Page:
The 2012 season is almost over, and the Boston Red Sox are the biggest disappointment in all of baseball.
However, there are reasons to look forward to 2013.
Entering the year, the Red Sox farm system was mediocre, but by trading away several big name players, the Red Sox have replenished the farm.
Here are seven minor league stars that could make an impact in Boston next year.
Jose Iglesias, SS
While Jose Iglesias has more than struggled at the plate since being called up in August, he is still a special talent.
The two hits and .057 batting average he has through 15 games will improve. Even though Iglesias will never be known as an offensive threat, he is an exceptional defender at shortstop
Though I have my reservations regarding Iglesias’ ceiling, he is still only 22 years old and has room to improve as a hitter.
Bryce Brentz, OF
Bryce Brentz is a power-hitting outfielder who resembles current Red Sox right fielder, Cody Ross. Brentz is an average defensive outfielder who could serve well in the shallow left field at Fenway Park.
The 23-year-old’s swing is similar to Ross’ and should translate well in the majors.
If Brentz can continue to develop his plate discipline and stay healthy, there is an outside chance that he could become the everyday left fielder for Boston by the end of the 2013 season.
Matt Barnes, SP
After completing his first season of minor league baseball, Matt Barnes has solidified himself as one of the Red Sox prized pitching prospects.
The 6’4” righty showed that he has strikeout stuff to go along with above average command.
Though he only played in A-ball, don’t be surprised to see Barnes called up when rosters expand next September.
If he continues his rise through the system, Barnes could provide a spot start or bolster the bullpen if needed.
Jackie Bradley Jr., OF
While some compare Jackie Bradley Jr. to current Red Sox outfielder Jacoby Ellsbury, fans should wait before they get too excited.
Bradley Jr. is a great defensive outfielder, but he does not have the same elite speed that Ellsbury possesses and that is a major difference.
So far Bradley Jr. has done well in A-ball, but like Ellsbury he lacks power and size. Without the elite speed , the 22-year-old will need to improve his plate discipline if he is going to be an impact player at the big league level.
Alex Wilson, RP
After being a starter for most of his minor league career, Alex Wilson moved to the bullpen in 2012 and didn’t skip a beat.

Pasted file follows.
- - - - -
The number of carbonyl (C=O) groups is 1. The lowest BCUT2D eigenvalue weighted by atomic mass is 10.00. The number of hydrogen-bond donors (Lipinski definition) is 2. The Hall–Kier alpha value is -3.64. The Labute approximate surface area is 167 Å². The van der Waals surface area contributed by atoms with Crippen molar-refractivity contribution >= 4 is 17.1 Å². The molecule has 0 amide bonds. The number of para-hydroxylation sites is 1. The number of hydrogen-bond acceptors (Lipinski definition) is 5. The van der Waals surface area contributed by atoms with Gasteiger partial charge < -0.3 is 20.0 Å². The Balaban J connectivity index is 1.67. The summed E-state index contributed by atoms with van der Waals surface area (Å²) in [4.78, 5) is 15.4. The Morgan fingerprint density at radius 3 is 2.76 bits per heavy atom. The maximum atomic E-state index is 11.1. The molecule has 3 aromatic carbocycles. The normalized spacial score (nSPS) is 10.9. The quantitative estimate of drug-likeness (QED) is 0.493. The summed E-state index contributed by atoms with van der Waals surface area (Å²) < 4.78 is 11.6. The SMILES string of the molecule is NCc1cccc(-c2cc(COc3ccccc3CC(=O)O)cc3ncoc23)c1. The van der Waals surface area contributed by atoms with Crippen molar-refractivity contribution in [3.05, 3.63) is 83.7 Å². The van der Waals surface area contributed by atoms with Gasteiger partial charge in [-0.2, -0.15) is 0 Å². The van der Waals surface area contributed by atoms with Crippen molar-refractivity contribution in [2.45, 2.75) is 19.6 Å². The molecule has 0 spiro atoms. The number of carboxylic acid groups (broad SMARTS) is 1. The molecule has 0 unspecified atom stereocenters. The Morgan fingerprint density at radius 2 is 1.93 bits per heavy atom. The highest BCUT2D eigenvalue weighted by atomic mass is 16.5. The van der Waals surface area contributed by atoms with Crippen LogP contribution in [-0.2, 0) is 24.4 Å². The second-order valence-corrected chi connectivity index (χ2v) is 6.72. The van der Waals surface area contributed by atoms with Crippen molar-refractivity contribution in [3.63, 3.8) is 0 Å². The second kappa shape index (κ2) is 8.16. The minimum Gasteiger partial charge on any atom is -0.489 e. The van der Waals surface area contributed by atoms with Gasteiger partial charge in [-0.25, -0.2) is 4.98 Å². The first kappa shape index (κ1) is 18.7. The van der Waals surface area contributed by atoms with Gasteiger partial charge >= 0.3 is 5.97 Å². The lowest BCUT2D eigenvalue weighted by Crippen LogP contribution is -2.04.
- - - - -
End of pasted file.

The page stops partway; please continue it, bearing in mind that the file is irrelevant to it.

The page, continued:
The 25-year-old righty was a strikeout machine in Pawtucket recording 78 strikeouts in just 72.2 innings.
Between the combination of success and the fact that he is Rule-5 eligible next season, expect Wilson to fight for a role in the 2013 bullpen.
Allen Webster, SP
One of the players acquired in the trade with the Dodgers, Allen Webster will remind people of Derek Lowe.
The hard-throwing sinker-baller has a chance at starting next season depending on his offseason progress and what Ben Cherington does with the rotation in the offseason.
While I don’t expect Webster to start at the beginning of the season, if he transitions well to AAA, he could be called up if the team makes a trade or someone gets hurt.
Rubby De La Rosa, SP
The prize of the Dodgers trade was Rubby De La Rosa. The 23-year-old Dominican pitcher is the player-to-be-named-later, so even though he isn’t officially a Red Sox yet, he will be soon.
De La Rosa is an elite talent, something the Red Sox desperately needed. He can step in and start in 2013 and has proven that he has the stuff needed to be atop the rotation starter in the big leagues.
The flame-throwing-righty has a fastball that sits in the mid-90s and can amp it up to 99. Along with the dominating fastball, he has decent control over his curveball, slider and changeup.
In 2011, De La Rosa impressed with 60 strikeouts in 60.2 innings to go along with a 3.71 ERA.
If De La Rosa can work on his command, he could become the ace of the Red Sox pitching staff and be the player they have missed since Pedro Martinez left.